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pix Zone Recording: Mastering pix
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pix pix by David Martone  

Page added in June, 2006

About The Author

David Martone is a guitarist from Vancouver, Canada who has released three solo CDs which showcase his musical diversity and brilliant guitarmanship.

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His latest CD is entitled "When The Aliens Come", which features a progressive sound incorporating jazz, rock, fusion and metal influences.

Send comments or questions to David Martone.

© David Martone

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  Hello fine readers. It is time to tell you of my latest experience mastering. First off, I can work a plug-in like anyone but when it comes to this stage, I say it is better left to the master to master your album.

My day/night started Tuesday for my Wednesday mastering session with Jamie Sitar of Suite Sound Labs. I was up until 4 am, putting the final tweaks on all the mixes. My session was Wednesday at 10 am. First off, I am a very punctual person so... read on.

I decided to go to the bank ahead of time to grab the cash for the session. So, there was a line of around 30 people that pushed me back by half an hour. Great. The time is now 10:20. I still needed to stop by the liquor store to buy a bottle for Jamie of Red Wolf Blass from Australia as a gift. I had been bothering him for weeks emailing mixes to him for last minute touchups. He probably deserved way more, but that is all I had time for.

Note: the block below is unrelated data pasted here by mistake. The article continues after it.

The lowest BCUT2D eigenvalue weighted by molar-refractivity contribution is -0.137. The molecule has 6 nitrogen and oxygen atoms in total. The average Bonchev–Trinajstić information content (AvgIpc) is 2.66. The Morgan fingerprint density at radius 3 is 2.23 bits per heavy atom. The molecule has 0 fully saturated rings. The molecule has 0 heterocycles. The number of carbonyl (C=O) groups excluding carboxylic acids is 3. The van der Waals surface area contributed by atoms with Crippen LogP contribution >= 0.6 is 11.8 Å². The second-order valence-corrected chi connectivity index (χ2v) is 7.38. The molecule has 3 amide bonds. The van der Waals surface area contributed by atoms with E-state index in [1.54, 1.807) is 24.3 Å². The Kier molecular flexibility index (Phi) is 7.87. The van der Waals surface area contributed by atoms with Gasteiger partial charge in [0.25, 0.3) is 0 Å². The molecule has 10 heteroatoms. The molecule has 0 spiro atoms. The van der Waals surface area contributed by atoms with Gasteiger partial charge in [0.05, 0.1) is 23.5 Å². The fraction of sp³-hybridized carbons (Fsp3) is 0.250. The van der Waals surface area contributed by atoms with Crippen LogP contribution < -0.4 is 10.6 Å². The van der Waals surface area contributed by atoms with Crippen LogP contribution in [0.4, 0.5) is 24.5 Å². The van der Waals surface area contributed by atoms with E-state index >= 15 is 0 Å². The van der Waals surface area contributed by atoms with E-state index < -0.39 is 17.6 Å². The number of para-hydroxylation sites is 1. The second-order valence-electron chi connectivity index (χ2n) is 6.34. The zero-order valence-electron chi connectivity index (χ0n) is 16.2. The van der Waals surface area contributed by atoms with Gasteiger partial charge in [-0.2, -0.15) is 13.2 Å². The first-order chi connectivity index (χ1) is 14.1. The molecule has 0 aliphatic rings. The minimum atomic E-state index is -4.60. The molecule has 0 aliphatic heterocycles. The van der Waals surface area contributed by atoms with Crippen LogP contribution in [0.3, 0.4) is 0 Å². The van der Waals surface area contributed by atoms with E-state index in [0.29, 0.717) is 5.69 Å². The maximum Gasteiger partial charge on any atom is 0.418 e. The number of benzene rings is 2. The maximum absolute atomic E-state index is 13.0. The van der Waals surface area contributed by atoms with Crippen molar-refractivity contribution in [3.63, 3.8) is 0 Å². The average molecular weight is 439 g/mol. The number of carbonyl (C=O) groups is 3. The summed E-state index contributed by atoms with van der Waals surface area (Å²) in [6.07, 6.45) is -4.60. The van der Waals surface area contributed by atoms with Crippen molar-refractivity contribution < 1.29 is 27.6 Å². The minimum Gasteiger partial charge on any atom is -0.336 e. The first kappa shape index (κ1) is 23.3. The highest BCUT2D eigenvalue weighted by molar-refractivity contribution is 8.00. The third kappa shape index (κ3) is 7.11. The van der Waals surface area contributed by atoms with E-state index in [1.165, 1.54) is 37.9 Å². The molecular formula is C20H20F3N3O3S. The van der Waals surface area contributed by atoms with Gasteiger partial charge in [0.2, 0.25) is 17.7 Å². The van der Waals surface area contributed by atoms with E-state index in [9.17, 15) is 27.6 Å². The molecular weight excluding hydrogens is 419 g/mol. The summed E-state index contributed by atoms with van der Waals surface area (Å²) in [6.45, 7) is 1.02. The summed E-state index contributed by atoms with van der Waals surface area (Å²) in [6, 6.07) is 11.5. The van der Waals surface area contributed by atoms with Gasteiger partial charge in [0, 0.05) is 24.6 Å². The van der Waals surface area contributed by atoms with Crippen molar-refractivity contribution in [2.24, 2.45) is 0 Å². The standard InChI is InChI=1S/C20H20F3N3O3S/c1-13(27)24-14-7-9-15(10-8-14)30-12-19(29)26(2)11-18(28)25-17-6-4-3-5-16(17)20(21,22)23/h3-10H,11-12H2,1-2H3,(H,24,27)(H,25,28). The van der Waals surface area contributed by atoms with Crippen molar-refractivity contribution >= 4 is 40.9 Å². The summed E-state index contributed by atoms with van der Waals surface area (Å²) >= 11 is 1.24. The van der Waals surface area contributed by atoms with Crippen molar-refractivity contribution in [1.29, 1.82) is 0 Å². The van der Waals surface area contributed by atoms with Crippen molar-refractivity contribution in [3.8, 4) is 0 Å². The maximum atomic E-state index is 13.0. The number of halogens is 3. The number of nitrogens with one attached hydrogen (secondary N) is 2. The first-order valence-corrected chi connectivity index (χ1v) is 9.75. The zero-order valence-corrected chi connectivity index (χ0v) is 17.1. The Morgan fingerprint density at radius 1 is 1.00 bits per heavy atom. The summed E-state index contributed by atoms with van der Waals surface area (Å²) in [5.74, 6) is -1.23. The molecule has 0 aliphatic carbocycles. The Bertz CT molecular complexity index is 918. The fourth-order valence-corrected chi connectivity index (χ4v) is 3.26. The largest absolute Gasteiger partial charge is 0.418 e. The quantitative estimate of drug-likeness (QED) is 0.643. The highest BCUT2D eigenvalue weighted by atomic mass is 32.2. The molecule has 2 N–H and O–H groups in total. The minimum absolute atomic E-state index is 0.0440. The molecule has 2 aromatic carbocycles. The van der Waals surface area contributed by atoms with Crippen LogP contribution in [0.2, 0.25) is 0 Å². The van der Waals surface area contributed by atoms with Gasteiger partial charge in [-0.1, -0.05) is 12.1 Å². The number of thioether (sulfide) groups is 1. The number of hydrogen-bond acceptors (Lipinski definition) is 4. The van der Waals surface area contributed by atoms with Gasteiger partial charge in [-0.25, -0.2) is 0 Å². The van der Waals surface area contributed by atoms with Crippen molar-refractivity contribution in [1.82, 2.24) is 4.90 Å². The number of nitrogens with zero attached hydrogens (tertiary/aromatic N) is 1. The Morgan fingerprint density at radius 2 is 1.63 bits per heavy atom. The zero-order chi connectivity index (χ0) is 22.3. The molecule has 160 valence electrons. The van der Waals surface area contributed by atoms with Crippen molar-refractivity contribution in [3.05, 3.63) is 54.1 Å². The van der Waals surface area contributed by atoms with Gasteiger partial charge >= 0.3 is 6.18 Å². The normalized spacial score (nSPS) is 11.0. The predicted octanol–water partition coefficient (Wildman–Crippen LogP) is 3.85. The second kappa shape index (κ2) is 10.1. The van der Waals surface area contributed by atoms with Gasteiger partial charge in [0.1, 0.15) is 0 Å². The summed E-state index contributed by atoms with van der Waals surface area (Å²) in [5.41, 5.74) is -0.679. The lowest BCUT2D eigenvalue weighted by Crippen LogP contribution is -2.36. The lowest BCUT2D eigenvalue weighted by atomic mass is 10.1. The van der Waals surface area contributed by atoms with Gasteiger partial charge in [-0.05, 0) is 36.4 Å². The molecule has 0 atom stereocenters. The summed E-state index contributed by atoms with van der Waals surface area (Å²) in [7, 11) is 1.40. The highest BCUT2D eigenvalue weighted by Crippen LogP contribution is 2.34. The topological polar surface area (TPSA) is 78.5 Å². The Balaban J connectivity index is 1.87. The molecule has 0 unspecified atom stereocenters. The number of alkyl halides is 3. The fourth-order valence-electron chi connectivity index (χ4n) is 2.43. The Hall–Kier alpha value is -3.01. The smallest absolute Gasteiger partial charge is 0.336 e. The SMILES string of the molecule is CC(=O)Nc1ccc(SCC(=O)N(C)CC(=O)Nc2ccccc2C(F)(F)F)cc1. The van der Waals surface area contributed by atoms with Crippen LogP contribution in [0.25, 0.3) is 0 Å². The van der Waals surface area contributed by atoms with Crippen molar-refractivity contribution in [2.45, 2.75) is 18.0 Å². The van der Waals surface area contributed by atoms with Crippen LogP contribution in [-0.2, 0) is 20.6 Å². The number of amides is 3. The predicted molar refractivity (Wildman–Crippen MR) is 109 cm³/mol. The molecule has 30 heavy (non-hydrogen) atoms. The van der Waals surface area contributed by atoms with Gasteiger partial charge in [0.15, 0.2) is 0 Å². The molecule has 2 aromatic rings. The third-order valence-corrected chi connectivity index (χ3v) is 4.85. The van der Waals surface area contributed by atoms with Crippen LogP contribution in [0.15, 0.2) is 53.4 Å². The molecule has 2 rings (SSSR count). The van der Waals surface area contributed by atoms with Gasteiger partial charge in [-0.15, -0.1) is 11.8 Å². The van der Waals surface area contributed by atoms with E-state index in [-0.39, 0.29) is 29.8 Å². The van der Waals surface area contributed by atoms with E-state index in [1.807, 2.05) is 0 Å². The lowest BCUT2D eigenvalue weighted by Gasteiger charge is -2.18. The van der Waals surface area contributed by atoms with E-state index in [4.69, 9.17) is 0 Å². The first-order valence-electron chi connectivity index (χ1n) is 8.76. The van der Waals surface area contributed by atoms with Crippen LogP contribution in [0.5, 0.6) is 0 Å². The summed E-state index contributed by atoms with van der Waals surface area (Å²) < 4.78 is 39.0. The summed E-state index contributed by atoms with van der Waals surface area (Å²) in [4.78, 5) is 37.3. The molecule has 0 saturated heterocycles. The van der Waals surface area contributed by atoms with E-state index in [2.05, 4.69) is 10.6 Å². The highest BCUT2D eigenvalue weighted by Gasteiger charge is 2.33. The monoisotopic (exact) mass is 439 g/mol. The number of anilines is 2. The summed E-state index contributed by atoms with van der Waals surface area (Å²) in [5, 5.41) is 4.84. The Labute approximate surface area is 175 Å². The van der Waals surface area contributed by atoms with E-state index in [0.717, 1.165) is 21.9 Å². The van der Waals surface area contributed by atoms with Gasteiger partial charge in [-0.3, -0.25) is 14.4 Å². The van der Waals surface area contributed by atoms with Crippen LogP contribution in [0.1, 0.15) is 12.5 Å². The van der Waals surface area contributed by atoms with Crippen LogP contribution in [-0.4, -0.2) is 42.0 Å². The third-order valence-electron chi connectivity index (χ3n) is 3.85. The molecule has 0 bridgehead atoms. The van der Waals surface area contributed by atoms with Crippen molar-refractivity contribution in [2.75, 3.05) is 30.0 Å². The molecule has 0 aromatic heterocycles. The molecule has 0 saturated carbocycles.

So I finally show up at 10:40. URG.. I hate being late. Greetings happen and I say hello to Alex the assistant.

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Then I head into the control room and say hello to Jamie. We waste no time, and he asks for my disk to enter it into his system. I pass him my DVD+ disk. He is not sure if it will read on his Mac since I am told now that they might only read DVD-. Great.

We try it and no luck... Damm, good thing I brought my lap top. I enter the DVD in to make a copy of it on a CD-R. Hmmm... It is not reading.... Hmm...What the hell is going on, I am thinking in my head. "This is quite embarrassing." For some reason, it won't read and Jamie thinks it is because I have a Nero LE version.

So... now I have to go all the way back home to transfer the files onto an external hard drive. Great... OK, off I go. I don't get but 5 minutes away and guess what, I ran out of gas!

I was so preoccupied with being late I failed to notice my gas gauge! OK, so I pay for this service in Vancouver called BCAA. AAA is the same thing in the States. I have been paying for this service for 3 years and never used it. Great, finally a chance. So I call... "Sorry sir, your membership has just expired!"

What the hell is going on? I am not a bad person. I cannot believe what is happening to me.

So I have to pay $160 for the year over the phone. Great... "There will be a driver along any moment."

40 minutes later I call again. "He is 2 miles from your location."